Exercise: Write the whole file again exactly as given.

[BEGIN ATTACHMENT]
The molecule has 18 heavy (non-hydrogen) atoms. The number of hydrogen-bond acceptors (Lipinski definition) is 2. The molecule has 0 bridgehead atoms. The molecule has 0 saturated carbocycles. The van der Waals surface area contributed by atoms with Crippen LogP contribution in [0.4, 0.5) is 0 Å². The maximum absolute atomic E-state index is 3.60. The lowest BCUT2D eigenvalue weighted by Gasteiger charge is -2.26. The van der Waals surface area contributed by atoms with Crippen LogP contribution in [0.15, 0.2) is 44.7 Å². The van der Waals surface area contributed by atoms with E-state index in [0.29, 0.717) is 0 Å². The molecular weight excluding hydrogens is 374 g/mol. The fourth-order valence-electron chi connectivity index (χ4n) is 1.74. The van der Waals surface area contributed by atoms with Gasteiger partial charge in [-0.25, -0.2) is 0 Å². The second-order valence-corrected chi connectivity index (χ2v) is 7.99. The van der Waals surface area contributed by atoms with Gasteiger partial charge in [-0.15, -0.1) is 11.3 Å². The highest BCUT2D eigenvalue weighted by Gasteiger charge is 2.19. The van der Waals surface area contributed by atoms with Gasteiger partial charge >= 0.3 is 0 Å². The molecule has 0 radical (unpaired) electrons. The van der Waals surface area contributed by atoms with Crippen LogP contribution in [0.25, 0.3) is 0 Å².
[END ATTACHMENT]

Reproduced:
The molecule has 18 heavy (non-hydrogen) atoms. The number of hydrogen-bond acceptors (Lipinski definition) is 2. The molecule has 0 bridgehead atoms. The molecule has 0 saturated carbocycles. The van der Waals surface area contributed by atoms with Crippen LogP contribution in [0.4, 0.5) is 0 Å². The maximum absolute atomic E-state index is 3.60. The lowest BCUT2D eigenvalue weighted by Gasteiger charge is -2.26. The van der Waals surface area contributed by atoms with Crippen LogP contribution in [0.15, 0.2) is 44.7 Å². The van der Waals surface area contributed by atoms with E-state index in [0.29, 0.717) is 0 Å². The molecular weight excluding hydrogens is 374 g/mol. The fourth-order valence-electron chi connectivity index (χ4n) is 1.74. The van der Waals surface area contributed by atoms with Gasteiger partial charge in [-0.25, -0.2) is 0 Å². The second-order valence-corrected chi connectivity index (χ2v) is 7.99. The van der Waals surface area contributed by atoms with Gasteiger partial charge in [-0.15, -0.1) is 11.3 Å². The highest BCUT2D eigenvalue weighted by Gasteiger charge is 2.19. The van der Waals surface area contributed by atoms with Gasteiger partial charge >= 0.3 is 0 Å². The molecule has 0 radical (unpaired) electrons. The van der Waals surface area contributed by atoms with Crippen LogP contribution in [0.25, 0.3) is 0 Å².